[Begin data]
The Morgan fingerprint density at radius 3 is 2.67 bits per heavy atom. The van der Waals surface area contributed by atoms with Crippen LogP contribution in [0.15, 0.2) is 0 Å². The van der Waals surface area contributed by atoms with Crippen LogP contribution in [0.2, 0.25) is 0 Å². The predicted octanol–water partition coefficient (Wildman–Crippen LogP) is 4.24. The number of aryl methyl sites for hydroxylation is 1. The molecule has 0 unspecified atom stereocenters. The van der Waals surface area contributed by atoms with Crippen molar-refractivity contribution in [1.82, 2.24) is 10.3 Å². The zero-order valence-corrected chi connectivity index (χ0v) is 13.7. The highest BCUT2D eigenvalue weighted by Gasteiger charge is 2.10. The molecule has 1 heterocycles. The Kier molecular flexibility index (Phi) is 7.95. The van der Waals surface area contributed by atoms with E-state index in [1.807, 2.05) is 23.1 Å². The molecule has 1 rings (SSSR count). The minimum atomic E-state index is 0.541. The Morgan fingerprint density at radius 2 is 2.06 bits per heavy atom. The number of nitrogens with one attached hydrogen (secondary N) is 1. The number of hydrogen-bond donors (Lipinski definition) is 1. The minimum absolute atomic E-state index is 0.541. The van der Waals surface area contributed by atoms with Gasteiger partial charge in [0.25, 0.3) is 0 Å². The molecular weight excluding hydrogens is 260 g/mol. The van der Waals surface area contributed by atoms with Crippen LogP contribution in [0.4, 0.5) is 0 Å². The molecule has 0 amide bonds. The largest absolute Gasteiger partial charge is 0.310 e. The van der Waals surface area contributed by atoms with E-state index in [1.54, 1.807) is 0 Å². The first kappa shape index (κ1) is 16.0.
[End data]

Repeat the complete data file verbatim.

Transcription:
The Morgan fingerprint density at radius 3 is 2.67 bits per heavy atom. The van der Waals surface area contributed by atoms with Crippen LogP contribution in [0.15, 0.2) is 0 Å². The van der Waals surface area contributed by atoms with Crippen LogP contribution in [0.2, 0.25) is 0 Å². The predicted octanol–water partition coefficient (Wildman–Crippen LogP) is 4.24. The number of aryl methyl sites for hydroxylation is 1. The molecule has 0 unspecified atom stereocenters. The van der Waals surface area contributed by atoms with Crippen molar-refractivity contribution in [1.82, 2.24) is 10.3 Å². The zero-order valence-corrected chi connectivity index (χ0v) is 13.7. The highest BCUT2D eigenvalue weighted by Gasteiger charge is 2.10. The molecule has 1 heterocycles. The Kier molecular flexibility index (Phi) is 7.95. The van der Waals surface area contributed by atoms with E-state index in [1.807, 2.05) is 23.1 Å². The molecule has 1 rings (SSSR count). The minimum atomic E-state index is 0.541. The Morgan fingerprint density at radius 2 is 2.06 bits per heavy atom. The number of nitrogens with one attached hydrogen (secondary N) is 1. The number of hydrogen-bond donors (Lipinski definition) is 1. The minimum absolute atomic E-state index is 0.541. The van der Waals surface area contributed by atoms with Gasteiger partial charge in [0.25, 0.3) is 0 Å². The molecular weight excluding hydrogens is 260 g/mol. The van der Waals surface area contributed by atoms with Crippen LogP contribution in [0.4, 0.5) is 0 Å². The molecule has 0 amide bonds. The largest absolute Gasteiger partial charge is 0.310 e. The van der Waals surface area contributed by atoms with E-state index in [1.54, 1.807) is 0 Å². The first kappa shape index (κ1) is 16.0.